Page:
Tomorrow’s reading is Matthew 20.

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Lips and Heart

Today’s reading is Matthew 15.

I’m reading a book right now on what the author has labeled “Cultural Christianity.” It’s all about people who claim to be Christian, but its not because of real conviction. It’s because of culture. Today’s reading couldn’t hit on that topic any better. Isn’t that what is happening when people honor God with their lips, but their hearts are far away? Of course, Jesus was talking to Jews, but the same problem can happen among “Christians.” It’s easy to have Jesus on the lips. It is an entirely different matter to have Jesus in the heart. It’s easy to know how to answer the questions with a Bible verse. It is an entirely different matter to apply the Bible verse answers to daily life. A culture of Christianity includes church attendance, it includes prayers in Jesus’s name, it includes Bible verse plaques on the wall, it includes marking “Christian” on the latest census. A conviction of Christianity includes Jesus in the heart, it includes Jesus in every decision, it includes doing the next thing to get closer to Jesus, it includes a life completely changed because God has made Jesus whom we crucified to be Savior, Lord, and King. If Jesus is in our hearts, He will be on our lips. If we are convicted, we will also have the culture. But just because we have the culture and just because He is on our lips, doesn’t mean we are near to God. Let’s keep the cart behind the horse. Let’s get near to God. The rest will take care of itself.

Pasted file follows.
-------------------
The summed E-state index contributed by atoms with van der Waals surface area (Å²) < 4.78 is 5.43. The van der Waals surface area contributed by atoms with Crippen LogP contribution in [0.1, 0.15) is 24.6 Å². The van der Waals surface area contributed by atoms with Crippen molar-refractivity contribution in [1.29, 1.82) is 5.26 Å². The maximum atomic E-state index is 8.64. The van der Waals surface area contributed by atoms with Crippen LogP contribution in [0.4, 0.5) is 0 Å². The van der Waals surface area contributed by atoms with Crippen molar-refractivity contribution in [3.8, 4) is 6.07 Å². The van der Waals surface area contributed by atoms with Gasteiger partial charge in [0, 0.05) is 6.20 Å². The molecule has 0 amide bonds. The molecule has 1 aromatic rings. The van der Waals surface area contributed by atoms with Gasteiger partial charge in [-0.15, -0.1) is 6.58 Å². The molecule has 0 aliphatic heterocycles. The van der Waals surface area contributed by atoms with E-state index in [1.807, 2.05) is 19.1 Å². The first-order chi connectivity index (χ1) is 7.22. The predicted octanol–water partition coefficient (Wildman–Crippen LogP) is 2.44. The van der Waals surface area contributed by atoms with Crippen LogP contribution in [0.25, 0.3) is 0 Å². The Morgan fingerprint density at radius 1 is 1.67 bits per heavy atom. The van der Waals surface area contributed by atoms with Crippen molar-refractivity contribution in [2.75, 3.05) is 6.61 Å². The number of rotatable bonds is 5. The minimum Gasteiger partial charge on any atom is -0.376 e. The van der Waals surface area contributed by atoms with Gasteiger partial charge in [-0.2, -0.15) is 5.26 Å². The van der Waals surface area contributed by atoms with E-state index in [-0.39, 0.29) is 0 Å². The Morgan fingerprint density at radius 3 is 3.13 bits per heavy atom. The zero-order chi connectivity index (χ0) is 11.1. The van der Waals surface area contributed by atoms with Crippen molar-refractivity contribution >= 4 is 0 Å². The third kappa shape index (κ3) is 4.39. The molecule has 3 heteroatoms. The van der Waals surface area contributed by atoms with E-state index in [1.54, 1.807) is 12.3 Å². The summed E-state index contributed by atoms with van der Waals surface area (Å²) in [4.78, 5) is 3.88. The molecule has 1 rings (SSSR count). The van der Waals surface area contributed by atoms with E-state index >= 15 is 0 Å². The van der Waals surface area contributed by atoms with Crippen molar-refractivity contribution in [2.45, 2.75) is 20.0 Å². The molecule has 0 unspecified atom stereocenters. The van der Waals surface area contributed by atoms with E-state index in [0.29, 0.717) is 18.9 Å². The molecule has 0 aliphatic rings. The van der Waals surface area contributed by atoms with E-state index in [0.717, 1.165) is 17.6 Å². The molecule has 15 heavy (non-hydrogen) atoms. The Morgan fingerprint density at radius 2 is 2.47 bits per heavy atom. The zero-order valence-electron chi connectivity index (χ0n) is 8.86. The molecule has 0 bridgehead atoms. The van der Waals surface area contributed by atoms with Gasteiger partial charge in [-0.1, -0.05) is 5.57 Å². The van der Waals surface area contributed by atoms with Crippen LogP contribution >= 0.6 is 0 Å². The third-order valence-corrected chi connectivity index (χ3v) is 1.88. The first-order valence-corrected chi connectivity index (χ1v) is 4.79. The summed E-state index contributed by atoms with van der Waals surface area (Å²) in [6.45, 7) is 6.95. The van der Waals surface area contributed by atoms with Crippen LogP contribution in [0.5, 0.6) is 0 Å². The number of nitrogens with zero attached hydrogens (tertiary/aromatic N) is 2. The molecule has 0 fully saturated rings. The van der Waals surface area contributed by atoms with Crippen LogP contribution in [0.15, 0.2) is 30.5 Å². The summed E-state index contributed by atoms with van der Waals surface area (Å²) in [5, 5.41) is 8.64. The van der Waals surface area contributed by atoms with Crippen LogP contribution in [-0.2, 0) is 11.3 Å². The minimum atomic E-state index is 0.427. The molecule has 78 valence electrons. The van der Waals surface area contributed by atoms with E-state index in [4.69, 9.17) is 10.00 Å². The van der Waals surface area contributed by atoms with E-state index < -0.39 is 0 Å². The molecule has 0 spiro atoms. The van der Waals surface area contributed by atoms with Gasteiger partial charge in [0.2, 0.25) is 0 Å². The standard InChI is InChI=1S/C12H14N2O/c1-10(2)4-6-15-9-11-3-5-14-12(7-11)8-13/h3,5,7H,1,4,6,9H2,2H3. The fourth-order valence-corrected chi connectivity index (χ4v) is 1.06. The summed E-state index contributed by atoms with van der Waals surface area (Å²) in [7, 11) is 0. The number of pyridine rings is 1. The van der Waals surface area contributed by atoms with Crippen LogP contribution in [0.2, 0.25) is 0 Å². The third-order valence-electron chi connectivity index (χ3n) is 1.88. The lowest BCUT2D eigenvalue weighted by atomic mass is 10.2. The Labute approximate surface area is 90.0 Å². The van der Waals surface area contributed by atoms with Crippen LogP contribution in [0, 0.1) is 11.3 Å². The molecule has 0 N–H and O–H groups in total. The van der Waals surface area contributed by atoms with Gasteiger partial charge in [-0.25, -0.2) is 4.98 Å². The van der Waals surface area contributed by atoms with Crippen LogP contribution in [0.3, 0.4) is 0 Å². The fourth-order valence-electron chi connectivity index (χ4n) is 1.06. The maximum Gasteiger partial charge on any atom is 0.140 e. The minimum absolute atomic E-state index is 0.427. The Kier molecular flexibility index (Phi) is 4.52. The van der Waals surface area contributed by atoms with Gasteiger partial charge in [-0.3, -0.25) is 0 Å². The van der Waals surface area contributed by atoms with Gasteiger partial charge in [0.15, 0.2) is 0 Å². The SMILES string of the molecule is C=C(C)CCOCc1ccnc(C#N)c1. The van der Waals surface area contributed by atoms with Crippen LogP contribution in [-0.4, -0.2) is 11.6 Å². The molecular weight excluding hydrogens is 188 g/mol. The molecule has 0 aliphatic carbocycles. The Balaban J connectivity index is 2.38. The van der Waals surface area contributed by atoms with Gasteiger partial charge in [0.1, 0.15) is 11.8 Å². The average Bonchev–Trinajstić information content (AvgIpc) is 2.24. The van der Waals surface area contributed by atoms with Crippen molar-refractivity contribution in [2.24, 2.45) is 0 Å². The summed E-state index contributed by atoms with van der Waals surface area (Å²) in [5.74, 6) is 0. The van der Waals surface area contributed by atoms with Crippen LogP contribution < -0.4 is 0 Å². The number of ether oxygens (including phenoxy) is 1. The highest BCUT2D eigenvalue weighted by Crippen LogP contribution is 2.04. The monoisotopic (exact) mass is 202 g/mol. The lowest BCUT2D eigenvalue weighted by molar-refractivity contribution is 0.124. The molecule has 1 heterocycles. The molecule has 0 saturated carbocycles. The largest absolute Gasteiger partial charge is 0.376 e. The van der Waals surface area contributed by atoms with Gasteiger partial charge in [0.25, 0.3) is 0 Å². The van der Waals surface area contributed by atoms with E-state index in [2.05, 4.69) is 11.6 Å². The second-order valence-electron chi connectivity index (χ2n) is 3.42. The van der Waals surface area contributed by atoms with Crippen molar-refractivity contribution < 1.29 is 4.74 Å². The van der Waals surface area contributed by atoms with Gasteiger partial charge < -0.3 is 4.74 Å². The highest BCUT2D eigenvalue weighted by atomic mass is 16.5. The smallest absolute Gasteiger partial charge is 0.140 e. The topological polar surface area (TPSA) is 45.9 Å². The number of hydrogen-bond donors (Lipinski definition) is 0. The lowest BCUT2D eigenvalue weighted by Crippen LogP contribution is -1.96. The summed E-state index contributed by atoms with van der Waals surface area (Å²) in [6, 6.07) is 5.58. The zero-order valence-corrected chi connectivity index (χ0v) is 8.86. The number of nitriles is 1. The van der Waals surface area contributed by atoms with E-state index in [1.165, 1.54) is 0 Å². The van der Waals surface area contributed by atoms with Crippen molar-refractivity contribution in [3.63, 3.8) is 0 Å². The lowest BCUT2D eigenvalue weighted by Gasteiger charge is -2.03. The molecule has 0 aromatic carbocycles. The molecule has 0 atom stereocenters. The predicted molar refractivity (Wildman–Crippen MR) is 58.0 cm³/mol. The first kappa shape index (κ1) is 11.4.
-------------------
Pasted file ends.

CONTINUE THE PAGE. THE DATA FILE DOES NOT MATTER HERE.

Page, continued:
Monday’s reading is Matthew 16.

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If They Kill Us, So What?

Today’s reading is Matthew 10.

I sometimes have the idea that if I share the gospel at just the right time in just the right way, everyone will accept it. However, if anyone knew exactly the right time and exactly the right way, surely it was Jesus. And look what happened to Him. They killed Him. However, when they killed Him, He was resurrected. Certainly, the pain Jesus went through was no picnic, but ultimately, He had nothing to fear from those who executed Him. In like manner, if those who killed Him decided to kill us, so what? All they are accomplishing is ushering us into the very presence of our Savior and King Jesus Christ. We have nothing to fear and nothing worthwhile to lose. Let’s share the gospel in the light and on the rooftops. Let’s expose what Jesus has said and taught and done. Let’s be unashamed and unafraid. And if they kill us, so what?!

Monday’s reading is Matthew 11.

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Today’s reading is 2 Corinthians 5.

Paul may have been speaking specifically of himself and his travelling companions or the apostles, but I love that ambassador imagery. Really, this is exactly what anyone who shares the gospel with someone is. We are ambassadors. When we proclaim the gospel, God is making His appeal through us. What a powerful picture. What else can we do that is so clearly in communion with God and His work than to unashamedly let people know about the death, burial, and resurrection of Jesus, the forgiveness that comes by His grace, the strength and victory that come by His Spirit? Our congregation is Christ’s embassy and we are His ambassadors. God is just chomping at the bit to make His appeal through us. Let’s give Him that opportunity today.

Tomorrow’s reading is 2 Corinthians 6.

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Our Labor is Useful

Today’s reading is 1 Corinthians 15.

We are in the Lord. The Lord is saving us. The Lord is giving us victory. Do you know what that means? That means our labor is useful. That means our work matters. For some reason, some people have the idea that being saved by grace means what we do doesn’t matter. Not true. Being saved by grace is the only thing that makes our work matter. Because the Lord is working, my work matters. If He weren’t working, my work wouldn’t matter at all. If I am not working, then the Lord’s work is vain. But as Paul says, God’s grace was not vain toward him because he worked. And as he also said, because the Lord is giving us victory, our work in Him is not in vain. Today, let’s get to work in the Lord. That will not be in vain.

Tomorrow’s reading is 1 Corinthians 16.